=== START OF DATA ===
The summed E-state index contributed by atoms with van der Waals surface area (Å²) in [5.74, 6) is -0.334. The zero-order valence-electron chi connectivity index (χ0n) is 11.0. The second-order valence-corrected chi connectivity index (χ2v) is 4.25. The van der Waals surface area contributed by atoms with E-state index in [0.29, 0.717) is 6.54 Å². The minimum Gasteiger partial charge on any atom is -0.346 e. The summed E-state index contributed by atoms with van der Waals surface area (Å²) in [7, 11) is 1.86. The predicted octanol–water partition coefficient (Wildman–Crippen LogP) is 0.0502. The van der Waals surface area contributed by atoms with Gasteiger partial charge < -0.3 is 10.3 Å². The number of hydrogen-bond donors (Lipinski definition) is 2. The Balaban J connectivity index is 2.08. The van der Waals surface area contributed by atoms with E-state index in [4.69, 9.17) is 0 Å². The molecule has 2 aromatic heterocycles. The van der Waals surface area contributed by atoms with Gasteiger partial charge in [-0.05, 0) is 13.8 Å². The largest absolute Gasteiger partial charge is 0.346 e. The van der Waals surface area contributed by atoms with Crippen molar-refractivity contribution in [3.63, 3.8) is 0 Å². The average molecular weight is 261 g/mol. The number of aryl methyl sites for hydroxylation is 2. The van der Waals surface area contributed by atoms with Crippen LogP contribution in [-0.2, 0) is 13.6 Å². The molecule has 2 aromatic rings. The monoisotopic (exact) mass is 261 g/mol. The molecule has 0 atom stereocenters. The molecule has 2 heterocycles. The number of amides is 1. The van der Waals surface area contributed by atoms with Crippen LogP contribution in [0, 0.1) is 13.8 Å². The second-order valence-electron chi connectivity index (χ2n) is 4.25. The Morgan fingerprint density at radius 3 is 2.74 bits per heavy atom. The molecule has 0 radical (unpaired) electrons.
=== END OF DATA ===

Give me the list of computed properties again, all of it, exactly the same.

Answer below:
The summed E-state index contributed by atoms with van der Waals surface area (Å²) in [5.74, 6) is -0.334. The zero-order valence-electron chi connectivity index (χ0n) is 11.0. The second-order valence-corrected chi connectivity index (χ2v) is 4.25. The van der Waals surface area contributed by atoms with E-state index in [0.29, 0.717) is 6.54 Å². The minimum Gasteiger partial charge on any atom is -0.346 e. The summed E-state index contributed by atoms with van der Waals surface area (Å²) in [7, 11) is 1.86. The predicted octanol–water partition coefficient (Wildman–Crippen LogP) is 0.0502. The van der Waals surface area contributed by atoms with Gasteiger partial charge < -0.3 is 10.3 Å². The number of hydrogen-bond donors (Lipinski definition) is 2. The Balaban J connectivity index is 2.08. The van der Waals surface area contributed by atoms with E-state index in [4.69, 9.17) is 0 Å². The molecule has 2 aromatic heterocycles. The van der Waals surface area contributed by atoms with Gasteiger partial charge in [-0.05, 0) is 13.8 Å². The largest absolute Gasteiger partial charge is 0.346 e. The van der Waals surface area contributed by atoms with Crippen molar-refractivity contribution in [3.63, 3.8) is 0 Å². The average molecular weight is 261 g/mol. The number of aryl methyl sites for hydroxylation is 2. The van der Waals surface area contributed by atoms with Crippen LogP contribution in [-0.2, 0) is 13.6 Å². The molecule has 2 aromatic rings. The monoisotopic (exact) mass is 261 g/mol. The molecule has 0 atom stereocenters. The molecule has 2 heterocycles. The number of amides is 1. The van der Waals surface area contributed by atoms with Crippen LogP contribution in [0, 0.1) is 13.8 Å². The second-order valence-electron chi connectivity index (χ2n) is 4.25. The Morgan fingerprint density at radius 3 is 2.74 bits per heavy atom. The molecule has 0 radical (unpaired) electrons.